"I Will Not Read Your Fucking Script"

Posted by Prince Gomolvilas
ON Thursday, September 10, 2009
First of all, I am not an asshole.

Now that I've gotten that out of the way....

The best essay I've read all year? Josh Olson's painfully straightforward and honest "I Will Not Read Your Fucking Script" on The Village Voice blog.

As much as I'd like to disassociate myself from him and his fierce sentiments (after all, remember, I am not an asshole), I have to admit that I understand where he's coming, I feel his pain, and I have been put in similar situations.

I would elaborate more to soften the blow of his harsh words and perhaps paint him in a better light (and, by extension, paint me in a better light because, after all, I am not an asshole), but you should just read Josh Olson's piece and leave it at that.

Read "I Will Not Read Your Fucking Script."

(Olson mentions that he's tasked with reading the scripts of his good friends and the ones his agents send him, leaving him with two big piles and valid reasons for why he "will not read your fucking script." I also have two piles—one of scripts written by close friends and one of scripts written by my writing students. I love my close friends. I love my writing students. And I have just revealed two perfectly acceptable ways to get me to read your script without the kind of awkwardness described by Olson: become one of my good friends or become one of my writing students. See? I am open! Further evidence that I'm not an asshole! [Both friendship and student status may be obtained by application.])

(One of the things that most intrigues me about the piece is people's reaction to it. Check out the comments section of that post to see how divisive Olson is and how much who you are informs your reaction—and there are even more comments on Deadline Hollywood.)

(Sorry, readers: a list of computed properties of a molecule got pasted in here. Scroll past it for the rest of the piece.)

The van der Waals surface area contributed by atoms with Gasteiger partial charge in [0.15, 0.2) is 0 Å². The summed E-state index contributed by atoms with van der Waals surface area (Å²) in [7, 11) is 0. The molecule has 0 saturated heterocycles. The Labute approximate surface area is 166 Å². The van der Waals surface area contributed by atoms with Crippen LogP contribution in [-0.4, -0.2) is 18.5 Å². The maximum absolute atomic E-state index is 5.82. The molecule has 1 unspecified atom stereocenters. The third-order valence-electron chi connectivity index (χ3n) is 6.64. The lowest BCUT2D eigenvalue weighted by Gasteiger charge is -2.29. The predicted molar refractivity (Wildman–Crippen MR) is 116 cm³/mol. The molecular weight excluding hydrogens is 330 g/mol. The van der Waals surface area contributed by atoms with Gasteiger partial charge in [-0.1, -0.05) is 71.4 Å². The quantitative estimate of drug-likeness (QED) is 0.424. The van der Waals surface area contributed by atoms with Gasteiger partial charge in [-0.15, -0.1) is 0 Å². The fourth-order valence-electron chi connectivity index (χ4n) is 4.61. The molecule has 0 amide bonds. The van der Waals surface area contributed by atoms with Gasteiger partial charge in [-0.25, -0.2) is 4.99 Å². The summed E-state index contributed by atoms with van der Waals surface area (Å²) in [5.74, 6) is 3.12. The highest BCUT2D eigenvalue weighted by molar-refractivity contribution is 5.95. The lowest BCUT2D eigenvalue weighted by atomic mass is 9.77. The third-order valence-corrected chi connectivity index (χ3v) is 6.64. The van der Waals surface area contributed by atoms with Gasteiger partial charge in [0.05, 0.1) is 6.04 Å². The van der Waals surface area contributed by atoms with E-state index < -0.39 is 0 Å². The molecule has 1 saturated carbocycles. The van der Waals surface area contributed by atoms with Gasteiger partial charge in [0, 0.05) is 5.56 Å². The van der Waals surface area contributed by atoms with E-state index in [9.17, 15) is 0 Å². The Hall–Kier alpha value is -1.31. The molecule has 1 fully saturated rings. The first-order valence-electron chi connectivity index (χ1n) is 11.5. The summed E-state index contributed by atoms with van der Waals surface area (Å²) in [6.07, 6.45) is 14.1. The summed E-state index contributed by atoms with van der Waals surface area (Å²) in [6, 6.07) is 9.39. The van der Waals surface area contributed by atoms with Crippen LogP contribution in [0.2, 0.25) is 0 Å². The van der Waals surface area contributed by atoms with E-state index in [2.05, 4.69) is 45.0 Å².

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12 Comments

  1. jeff Said,

    Yeah, it's easier to know you and write a novel, because I know there's no way in hell you'd read it ever.

     

  2. Megan Said,

    I don't know you, I just read your blog. But a friend of mine is an audio director for video games, and everybody and their momma asks him to book them for voice acting. These people don't have reels. They aren't professionals. They just figure they had a beer in the same room with him one time, and that entitles them to be HANDED a job. It isn't being an asshole, it is protecting yourself from the bajillion and one people who think they are owed something by the world.

     

  3. Stephanie Said,

    That article made me want to cry... because it so perfectly captured the bizarre sense of entitlement people have about writing in general... that it's just something anyone can do.

    I've been wanting to write a post about this phenomenon (the 'everyone has a great idea for a book but no one actually reads' effect) since the last holiday season when a woman at a cocktail party cornered me and picked my brain about the publishing industry for two hours, and then proceeded to say, summing up her experience as a writer, that she hasn't written her self-help book yet, but she can totally see herself on Oprah.

     

  4. Uhm. Yeah.

    No offense, but ditto with jeff.